Double debut in the sea of Sicily for the Cayman 21 Sport, the largest of the new RIBs from Ranieri International, and the 115 EFI Mercury outboard, ready for Genoa Boat Show.
Salvatore Ranieri, boss of the Yard that carries his family name, wanted to create a range of RIBs to transfer the Company’s know how from rigid boats, and complete the offer to potential customers. So, in their typical way, Ranieri International offer now a range of inflatables whose key features are performance and build construction, still keeping a competitive value-for-money ratio.
If you want to enjoy the new Ranieri Cayman 21 Sport, you have to sign a check for less than 20000 Euros, excluding taxes and the engine. And talking of the engine, the new Mercury 115 proves to be the best choice, with the American four-cylinder becoming immediately the new benchmark in its segment. Could you imagine a better debut?
Ranieri Cayman 21 Sport
There’s little new to say in the general layout, but the new Cayman conquers for the execution. Starting with the two-tone livery, with a wise use of the black to give movement and elegance, without covering with hot patches the parts used for stepping and laying. The large fore sunpad hides a roomy locker, whose smooth finish helps the cleaning. The fiberglass bow tip is perfectly sized for the anchor winch.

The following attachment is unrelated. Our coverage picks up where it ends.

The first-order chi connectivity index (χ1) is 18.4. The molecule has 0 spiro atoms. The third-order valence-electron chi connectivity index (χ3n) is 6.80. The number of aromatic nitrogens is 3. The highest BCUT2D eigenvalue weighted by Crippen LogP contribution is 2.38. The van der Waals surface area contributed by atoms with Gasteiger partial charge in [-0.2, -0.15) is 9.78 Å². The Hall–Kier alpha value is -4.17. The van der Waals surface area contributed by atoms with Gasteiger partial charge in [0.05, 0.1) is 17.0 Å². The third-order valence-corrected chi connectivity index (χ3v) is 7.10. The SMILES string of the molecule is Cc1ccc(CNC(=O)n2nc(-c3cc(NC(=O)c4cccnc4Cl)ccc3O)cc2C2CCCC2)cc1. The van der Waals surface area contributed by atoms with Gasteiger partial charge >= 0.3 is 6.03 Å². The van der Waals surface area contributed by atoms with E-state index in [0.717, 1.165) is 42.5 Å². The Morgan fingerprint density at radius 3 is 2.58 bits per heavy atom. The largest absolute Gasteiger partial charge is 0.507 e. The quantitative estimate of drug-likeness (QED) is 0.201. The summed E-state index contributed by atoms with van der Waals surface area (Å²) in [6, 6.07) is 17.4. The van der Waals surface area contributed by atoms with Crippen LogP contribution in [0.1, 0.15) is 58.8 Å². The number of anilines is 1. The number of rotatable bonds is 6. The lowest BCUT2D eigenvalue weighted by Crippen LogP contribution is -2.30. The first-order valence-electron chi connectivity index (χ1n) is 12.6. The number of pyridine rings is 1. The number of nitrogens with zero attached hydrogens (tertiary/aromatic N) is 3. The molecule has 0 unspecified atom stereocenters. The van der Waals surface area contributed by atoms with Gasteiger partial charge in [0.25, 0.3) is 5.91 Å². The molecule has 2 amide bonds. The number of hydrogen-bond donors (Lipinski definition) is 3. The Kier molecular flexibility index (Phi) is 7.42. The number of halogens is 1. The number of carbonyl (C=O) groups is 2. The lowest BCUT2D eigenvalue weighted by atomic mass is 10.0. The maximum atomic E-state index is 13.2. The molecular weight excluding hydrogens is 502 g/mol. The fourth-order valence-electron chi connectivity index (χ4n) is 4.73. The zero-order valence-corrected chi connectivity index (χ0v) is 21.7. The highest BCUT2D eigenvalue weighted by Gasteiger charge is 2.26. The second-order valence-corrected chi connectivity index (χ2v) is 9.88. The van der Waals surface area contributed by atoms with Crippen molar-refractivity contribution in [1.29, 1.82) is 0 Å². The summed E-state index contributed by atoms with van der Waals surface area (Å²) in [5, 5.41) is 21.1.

The center console is simple, yet rational and well designed: there’s space enough for all the electronics and the Plexiglas windshield is framed by a sturdy handrail, useful during fast cruising. Only remark, we would have preferred a more original wheel. The only way to pilot is, of course, by standing and leaning on the backseat, but the surprise is underneath when we discover that despite being on a 21, there’s a full closet with stove, sink, and a tilting table. The aft bench can turn into a tanning bed by simply leaning the backseat, and the side fiberglass is conveniently finished with a soft cover. On both sides of the engine, two swim platforms (one features a retractable ladder) give access to the water.
Mercury 115 EFI
We wrote a lot already about the new Mercury 115 EFI, but we can add that after little time it’s one of the main choices in this segment of the market. Four in line, 2064 cc, and just 163 Kg: it’s lighter than the 1.7 liters it replaces, but even of the two-stroke Optimax, being the lightest in this range of power despite the largest (displacement-wise). Add to this a 23% increase in the torque value around 3500 rpm, which is the most common range of use. All of this has been made possible thanks to the extreme building simplicity: single camshaft, two valves per cylinder, needle bearings to reduce grip. It’s the same philosophy seen on the larger Mercury 150.